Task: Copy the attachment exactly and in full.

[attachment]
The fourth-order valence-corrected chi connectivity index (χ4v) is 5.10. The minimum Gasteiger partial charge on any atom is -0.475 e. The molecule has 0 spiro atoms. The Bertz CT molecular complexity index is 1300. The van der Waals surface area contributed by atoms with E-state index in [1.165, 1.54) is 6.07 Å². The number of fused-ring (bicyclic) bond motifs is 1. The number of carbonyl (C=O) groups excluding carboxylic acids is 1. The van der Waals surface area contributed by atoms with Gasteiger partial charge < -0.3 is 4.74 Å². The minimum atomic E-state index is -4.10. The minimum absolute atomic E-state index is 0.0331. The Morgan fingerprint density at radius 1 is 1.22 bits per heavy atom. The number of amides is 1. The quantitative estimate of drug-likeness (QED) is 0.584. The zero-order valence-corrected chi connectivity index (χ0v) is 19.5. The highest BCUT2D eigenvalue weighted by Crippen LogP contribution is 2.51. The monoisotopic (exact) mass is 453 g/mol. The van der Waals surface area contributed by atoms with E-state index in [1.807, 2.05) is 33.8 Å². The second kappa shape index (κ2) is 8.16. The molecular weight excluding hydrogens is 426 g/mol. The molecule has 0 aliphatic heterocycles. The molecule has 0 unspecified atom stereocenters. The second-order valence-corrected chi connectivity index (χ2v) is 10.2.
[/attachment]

The fourth-order valence-corrected chi connectivity index (χ4v) is 5.10. The minimum Gasteiger partial charge on any atom is -0.475 e. The molecule has 0 spiro atoms. The Bertz CT molecular complexity index is 1300. The van der Waals surface area contributed by atoms with E-state index in [1.165, 1.54) is 6.07 Å². The number of fused-ring (bicyclic) bond motifs is 1. The number of carbonyl (C=O) groups excluding carboxylic acids is 1. The van der Waals surface area contributed by atoms with Gasteiger partial charge < -0.3 is 4.74 Å². The minimum atomic E-state index is -4.10. The minimum absolute atomic E-state index is 0.0331. The Morgan fingerprint density at radius 1 is 1.22 bits per heavy atom. The number of amides is 1. The quantitative estimate of drug-likeness (QED) is 0.584. The zero-order valence-corrected chi connectivity index (χ0v) is 19.5. The highest BCUT2D eigenvalue weighted by Crippen LogP contribution is 2.51. The monoisotopic (exact) mass is 453 g/mol. The van der Waals surface area contributed by atoms with E-state index in [1.807, 2.05) is 33.8 Å². The second kappa shape index (κ2) is 8.16. The molecular weight excluding hydrogens is 426 g/mol. The molecule has 0 aliphatic heterocycles. The molecule has 0 unspecified atom stereocenters. The second-order valence-corrected chi connectivity index (χ2v) is 10.2.